Congrats on the Xeric grant! I better bookmark your site and go order your comic!!!!



  • What are you talking about, it was actually a DNA clonning device cleverly disguised as a shower. When in fact those knobs he was turning was clearly taking snap shots of his DNA. As for the water, it was just as if he would get a hot or cold shower, opening those poors to release his DNA then shutting them.. lol

    Anyways, I see why they still have bath houses.

  • Zafner

    Any reasons given for why this was such a big deal? Did it heat the water using septic tank waste gas, or something like that? Was it a shower off a boat?

  • benny

    What is the advantage to having a shower like this? Like is it space saving or energy saving? There must be some advantage or they would just go to the western style. And do they just sort of put it where ever in the home or does it go in the bathroom with the toilet? So confused!

  • Lars Martinson

    Thanks for the comments, everyone.

    I’m no expert, but I think part of the reason it was so complicated was that the shower unit was a shower/mini-water heater rolled into one. There was no hot water in any other part of the apartment, which meant doing dishes and laundry with ice-cold water. Brrr…

    I’d also like to mention that in my experience, Japan is a seemingly irreconcilable mix of ultra-modern and hopelessly archaic. Another place I stayed at had a toilet with a control panel and a heated seat, but had no heat in the rest of the apartment. So you could see your breath in the winter when you were inside, unless you were on the john.


  • i’m reading this while in tokyo..i just spent a month in a subletted apartment that had one of those contraptions. sans yellow noodley arm. I like to think i’m mechanically inclined, but that thing baffled me. i was trying to be traditional and would keep the morning bath water in the tub and re-heat it for an evening bath, but I couldn’t figure out how to regulate the heat and almost melted the tub a couple of times.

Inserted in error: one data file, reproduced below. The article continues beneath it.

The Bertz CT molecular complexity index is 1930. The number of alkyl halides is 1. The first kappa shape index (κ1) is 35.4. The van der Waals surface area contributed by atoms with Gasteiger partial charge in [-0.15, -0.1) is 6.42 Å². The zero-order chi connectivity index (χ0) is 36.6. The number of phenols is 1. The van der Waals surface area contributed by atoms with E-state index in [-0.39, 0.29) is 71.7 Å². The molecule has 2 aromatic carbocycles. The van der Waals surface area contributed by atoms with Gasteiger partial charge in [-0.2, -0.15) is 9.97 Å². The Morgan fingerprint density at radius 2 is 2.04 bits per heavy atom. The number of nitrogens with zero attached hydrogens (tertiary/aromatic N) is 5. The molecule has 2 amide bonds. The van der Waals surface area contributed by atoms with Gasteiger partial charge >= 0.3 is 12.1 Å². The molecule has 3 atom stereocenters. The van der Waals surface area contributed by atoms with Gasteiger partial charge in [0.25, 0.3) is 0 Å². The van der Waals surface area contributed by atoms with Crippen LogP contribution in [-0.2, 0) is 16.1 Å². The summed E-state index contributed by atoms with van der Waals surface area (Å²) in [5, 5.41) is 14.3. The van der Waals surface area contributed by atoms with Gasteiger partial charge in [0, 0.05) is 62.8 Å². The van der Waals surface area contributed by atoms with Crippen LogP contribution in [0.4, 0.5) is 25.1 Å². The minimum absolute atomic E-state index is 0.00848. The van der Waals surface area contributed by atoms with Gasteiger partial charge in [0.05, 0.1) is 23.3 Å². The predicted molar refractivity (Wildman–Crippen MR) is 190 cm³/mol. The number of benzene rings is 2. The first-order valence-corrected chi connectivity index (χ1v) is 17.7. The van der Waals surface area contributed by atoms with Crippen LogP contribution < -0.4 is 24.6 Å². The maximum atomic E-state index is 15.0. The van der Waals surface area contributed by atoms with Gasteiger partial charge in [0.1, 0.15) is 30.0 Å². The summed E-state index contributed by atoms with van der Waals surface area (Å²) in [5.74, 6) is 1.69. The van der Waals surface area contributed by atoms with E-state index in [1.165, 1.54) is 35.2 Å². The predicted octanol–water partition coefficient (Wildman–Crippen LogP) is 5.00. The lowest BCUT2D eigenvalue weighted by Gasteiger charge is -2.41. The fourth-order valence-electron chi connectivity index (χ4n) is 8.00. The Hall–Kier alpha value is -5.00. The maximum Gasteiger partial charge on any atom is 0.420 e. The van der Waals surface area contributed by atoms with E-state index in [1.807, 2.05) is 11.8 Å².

i ran to the bathroom when I smelled burning plastic and found little black bits floating in the tub.
    i’ve now graduated to a more modern set up. Mybe one day i’ll tell you about the device that heated the water in the kitchen sink….now that was fun.

  • Tankless tanker

    It’s just an ancient tankless heater, nothing exciting here, move along.

  • When I was in Japan in the early 90s (JET), we had one of these. The starter on ours was a little slow, and so we would get a mega-boom when the gas lit up, especially when it was windy out.

    To address some of the questions above: the panel on the left isn’t an electrical panel, but a vent for the heater to the exterior. The reason it can be moved up to *scalding* is that it is intended to heat (and keep heated) the blue bathtub beside it. The shower is merely an added feature.

    Yes, maintaining temperature with the thing was hell, but worse for me was the fact that you couldn’t actually reach your head without doing the standard shower squat. I suppose I could have gone to the local hardware store and tried to extend it, but I figured that was just the gaijin in me, and I should work harder to acculturate.

  • It’s a old water heater. Gotta agree with Tankless tanker on this one.

  • When I was living in Japan, I was lucky enough to be in a brand new apartment building. Tiny as a paperclip, but top of the line. The shower was awesome. The best part was that you could precisely adjust how hot the hot water could get, so you’d get the perfect heat from day to day. Sweet. Of course, the laundry machine was a glorified salad spinner, but that’s another story.

    perfect description by the way! i personally didn’t think “industrial age”, i thought “livestock”, but similar idea. japanese people have a good laugh every time they remember i have a shower like this. i swear they only install these to have fun with gaijin.
    mine has eleven knobs though.. are you sure you counted them all?

  • Lars Martinson

    Thanks again for all the comments, everyone!

    People over at the Boing Boing comments section about this blog entry had a lot of interesting things to say as well, with comments ranging from the positive environmental implications to a set up such as this, to an explanation about how Japan’s public-bathing culture factors into the prevalence of these shower/water heater units, so check that out if you haven’t already:


  • Sounds like a puzzle from Myst. :)

  • Thanks for sharing